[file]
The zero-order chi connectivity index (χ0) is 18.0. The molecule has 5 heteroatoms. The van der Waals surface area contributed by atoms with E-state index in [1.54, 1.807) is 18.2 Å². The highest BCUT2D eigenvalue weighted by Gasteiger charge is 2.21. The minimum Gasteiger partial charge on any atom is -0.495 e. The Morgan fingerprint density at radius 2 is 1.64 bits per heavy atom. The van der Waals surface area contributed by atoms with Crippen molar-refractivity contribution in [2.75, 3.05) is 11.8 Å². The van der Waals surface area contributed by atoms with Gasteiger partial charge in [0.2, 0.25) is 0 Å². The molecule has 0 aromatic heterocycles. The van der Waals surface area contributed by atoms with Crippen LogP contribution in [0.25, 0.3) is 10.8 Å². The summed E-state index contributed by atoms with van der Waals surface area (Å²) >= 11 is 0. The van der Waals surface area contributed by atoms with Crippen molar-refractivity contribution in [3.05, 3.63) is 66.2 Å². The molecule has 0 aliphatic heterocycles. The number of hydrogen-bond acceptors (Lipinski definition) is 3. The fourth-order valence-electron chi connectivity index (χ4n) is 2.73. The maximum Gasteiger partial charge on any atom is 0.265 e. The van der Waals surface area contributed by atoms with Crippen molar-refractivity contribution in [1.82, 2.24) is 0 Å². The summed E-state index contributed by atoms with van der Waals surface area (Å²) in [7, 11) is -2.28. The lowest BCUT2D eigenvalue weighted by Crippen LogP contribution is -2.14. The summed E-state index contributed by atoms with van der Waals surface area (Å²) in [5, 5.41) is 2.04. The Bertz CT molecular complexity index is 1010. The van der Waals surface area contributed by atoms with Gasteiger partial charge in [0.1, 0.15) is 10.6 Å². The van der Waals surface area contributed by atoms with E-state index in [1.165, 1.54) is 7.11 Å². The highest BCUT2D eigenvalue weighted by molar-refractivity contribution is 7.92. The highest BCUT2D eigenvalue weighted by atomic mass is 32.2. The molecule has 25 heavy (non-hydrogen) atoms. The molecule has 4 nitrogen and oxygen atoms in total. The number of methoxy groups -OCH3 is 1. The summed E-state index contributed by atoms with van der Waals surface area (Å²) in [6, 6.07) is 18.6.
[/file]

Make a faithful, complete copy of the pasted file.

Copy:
The zero-order chi connectivity index (χ0) is 18.0. The molecule has 5 heteroatoms. The van der Waals surface area contributed by atoms with E-state index in [1.54, 1.807) is 18.2 Å². The highest BCUT2D eigenvalue weighted by Gasteiger charge is 2.21. The minimum Gasteiger partial charge on any atom is -0.495 e. The Morgan fingerprint density at radius 2 is 1.64 bits per heavy atom. The van der Waals surface area contributed by atoms with Crippen molar-refractivity contribution in [2.75, 3.05) is 11.8 Å². The van der Waals surface area contributed by atoms with Gasteiger partial charge in [0.2, 0.25) is 0 Å². The molecule has 0 aromatic heterocycles. The van der Waals surface area contributed by atoms with Crippen LogP contribution in [0.25, 0.3) is 10.8 Å². The summed E-state index contributed by atoms with van der Waals surface area (Å²) >= 11 is 0. The van der Waals surface area contributed by atoms with Crippen molar-refractivity contribution in [3.05, 3.63) is 66.2 Å². The molecule has 0 aliphatic heterocycles. The number of hydrogen-bond acceptors (Lipinski definition) is 3. The fourth-order valence-electron chi connectivity index (χ4n) is 2.73. The maximum Gasteiger partial charge on any atom is 0.265 e. The van der Waals surface area contributed by atoms with Crippen molar-refractivity contribution in [1.82, 2.24) is 0 Å². The summed E-state index contributed by atoms with van der Waals surface area (Å²) in [7, 11) is -2.28. The lowest BCUT2D eigenvalue weighted by Crippen LogP contribution is -2.14. The summed E-state index contributed by atoms with van der Waals surface area (Å²) in [5, 5.41) is 2.04. The Bertz CT molecular complexity index is 1010. The van der Waals surface area contributed by atoms with Gasteiger partial charge in [0.1, 0.15) is 10.6 Å². The van der Waals surface area contributed by atoms with E-state index in [1.165, 1.54) is 7.11 Å². The highest BCUT2D eigenvalue weighted by molar-refractivity contribution is 7.92. The highest BCUT2D eigenvalue weighted by atomic mass is 32.2. The molecule has 25 heavy (non-hydrogen) atoms. The molecule has 4 nitrogen and oxygen atoms in total. The number of methoxy groups -OCH3 is 1. The summed E-state index contributed by atoms with van der Waals surface area (Å²) in [6, 6.07) is 18.6.